Colum McCann, on the readerly reaction that would complete us

Wednesday, December 17, 2014

In this week's New Yorker, in a piece called "The Word Shed," Colum McCann writes of his father, a features editor and author, typing away in a shed. McCann, at the time, was a kid. Wanted to play soccer. Didn't pay his father's two-fingered typing much mind.

Until a book his Dad wrote appeared, written for kids, called "Goals for Glory," the story of a boy without much money who dreamed of soccer triumphs.  McCann read the story by flashlight, he says. One year later, when the book was published, he took it to school, where his teacher read one chapter per week to McCann and his classmates.

I pick up McCann's telling of this perfect story here:
I will never forget Christopher Howlett, my red-headed desk mate, jumping around like a prayer in an air raid as Mr. Kells reached the final page. Georgie scored the winning goal. The classroom erupted. The kid from my father's shed—that tangle of hair that had somehow sprung up from behind a typewriter ribbon—was carried with us outside the school gates, down Mart Lane, through the swamp, and into the field at the back of Dunnes Stores, where, with a soggy leather ball at our feet, we all became Georgie, at least for a minute or two.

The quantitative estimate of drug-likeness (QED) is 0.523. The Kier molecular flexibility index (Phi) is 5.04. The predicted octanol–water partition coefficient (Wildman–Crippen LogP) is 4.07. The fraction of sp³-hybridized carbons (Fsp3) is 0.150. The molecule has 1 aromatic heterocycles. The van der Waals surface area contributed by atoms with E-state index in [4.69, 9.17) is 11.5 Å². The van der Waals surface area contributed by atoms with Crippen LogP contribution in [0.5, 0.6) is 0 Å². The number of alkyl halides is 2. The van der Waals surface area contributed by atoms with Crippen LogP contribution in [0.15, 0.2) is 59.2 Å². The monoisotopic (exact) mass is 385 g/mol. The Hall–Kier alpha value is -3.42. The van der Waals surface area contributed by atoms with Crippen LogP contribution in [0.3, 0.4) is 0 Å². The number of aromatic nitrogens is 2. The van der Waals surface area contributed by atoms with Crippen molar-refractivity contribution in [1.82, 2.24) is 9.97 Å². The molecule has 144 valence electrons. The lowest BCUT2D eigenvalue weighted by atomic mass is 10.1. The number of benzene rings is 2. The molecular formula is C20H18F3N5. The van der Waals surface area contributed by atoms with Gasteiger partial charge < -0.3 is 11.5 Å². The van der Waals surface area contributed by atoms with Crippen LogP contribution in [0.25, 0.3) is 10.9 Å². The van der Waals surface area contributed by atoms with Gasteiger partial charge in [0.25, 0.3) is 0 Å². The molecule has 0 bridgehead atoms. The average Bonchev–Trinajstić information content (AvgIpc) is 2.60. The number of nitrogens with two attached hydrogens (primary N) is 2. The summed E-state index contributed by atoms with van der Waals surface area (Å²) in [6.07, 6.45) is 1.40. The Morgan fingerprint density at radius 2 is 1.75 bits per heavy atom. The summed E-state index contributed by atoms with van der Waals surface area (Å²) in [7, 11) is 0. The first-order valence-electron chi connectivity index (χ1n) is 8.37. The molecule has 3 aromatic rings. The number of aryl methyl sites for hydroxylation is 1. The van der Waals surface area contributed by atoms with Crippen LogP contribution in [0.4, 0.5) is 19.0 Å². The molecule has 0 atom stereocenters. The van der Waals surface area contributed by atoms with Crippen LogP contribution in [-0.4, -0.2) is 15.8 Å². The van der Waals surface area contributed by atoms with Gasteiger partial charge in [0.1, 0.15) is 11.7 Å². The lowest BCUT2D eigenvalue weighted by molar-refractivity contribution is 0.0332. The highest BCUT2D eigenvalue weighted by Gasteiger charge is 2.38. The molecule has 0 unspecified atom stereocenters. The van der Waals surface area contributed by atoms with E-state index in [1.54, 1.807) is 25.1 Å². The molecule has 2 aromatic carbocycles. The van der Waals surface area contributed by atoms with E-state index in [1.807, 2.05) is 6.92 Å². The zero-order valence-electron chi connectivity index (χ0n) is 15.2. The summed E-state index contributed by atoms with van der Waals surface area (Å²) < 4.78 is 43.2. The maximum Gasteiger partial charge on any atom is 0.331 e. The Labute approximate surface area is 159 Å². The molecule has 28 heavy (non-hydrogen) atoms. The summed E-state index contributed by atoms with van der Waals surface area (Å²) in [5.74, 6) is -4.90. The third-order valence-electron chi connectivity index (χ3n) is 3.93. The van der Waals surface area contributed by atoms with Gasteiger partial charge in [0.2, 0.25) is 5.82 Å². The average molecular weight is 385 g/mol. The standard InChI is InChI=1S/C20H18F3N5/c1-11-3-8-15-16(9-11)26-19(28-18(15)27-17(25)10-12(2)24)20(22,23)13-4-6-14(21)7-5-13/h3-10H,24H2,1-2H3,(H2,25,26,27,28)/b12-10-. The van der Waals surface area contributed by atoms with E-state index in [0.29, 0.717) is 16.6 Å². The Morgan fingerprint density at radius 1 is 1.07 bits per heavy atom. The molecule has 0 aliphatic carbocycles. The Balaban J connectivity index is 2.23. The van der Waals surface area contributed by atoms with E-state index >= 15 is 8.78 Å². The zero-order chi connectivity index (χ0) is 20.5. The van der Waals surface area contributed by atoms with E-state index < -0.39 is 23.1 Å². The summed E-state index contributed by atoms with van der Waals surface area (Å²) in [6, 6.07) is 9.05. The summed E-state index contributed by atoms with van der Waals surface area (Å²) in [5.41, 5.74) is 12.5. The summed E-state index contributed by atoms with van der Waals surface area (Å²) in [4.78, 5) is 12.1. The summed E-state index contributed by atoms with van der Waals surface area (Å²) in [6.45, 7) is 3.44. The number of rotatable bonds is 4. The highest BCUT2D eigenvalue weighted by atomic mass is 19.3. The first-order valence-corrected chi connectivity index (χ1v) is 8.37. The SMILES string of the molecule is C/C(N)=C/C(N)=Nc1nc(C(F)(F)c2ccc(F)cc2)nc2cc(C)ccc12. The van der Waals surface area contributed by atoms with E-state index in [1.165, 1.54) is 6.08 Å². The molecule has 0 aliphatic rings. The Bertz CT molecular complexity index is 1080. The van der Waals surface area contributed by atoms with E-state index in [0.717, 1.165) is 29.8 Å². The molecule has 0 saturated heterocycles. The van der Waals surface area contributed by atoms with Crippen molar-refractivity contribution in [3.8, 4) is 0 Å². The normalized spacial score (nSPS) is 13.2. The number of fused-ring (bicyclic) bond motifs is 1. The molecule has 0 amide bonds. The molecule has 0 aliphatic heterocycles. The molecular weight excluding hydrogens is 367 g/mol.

Two days ago, I wrote here of why I write, of how it calms me, of how it releases me, for a spell, from the world. I'd like to amend that post to say this as well:

I write for that one reader (there need be only one) who may "jump around like a prayer in an air raid" while reading toward or listening for the story's end.

Do we love Colum McCann? Oh, yes we do. Do we love his dad? That, too.

(Oh how I came to own three copies of Transatlantic, and other McCann love.)


Serena said...

I only have one unread copy of McCann's Transatlantic. But I really loved his book, Let the Great World Spin

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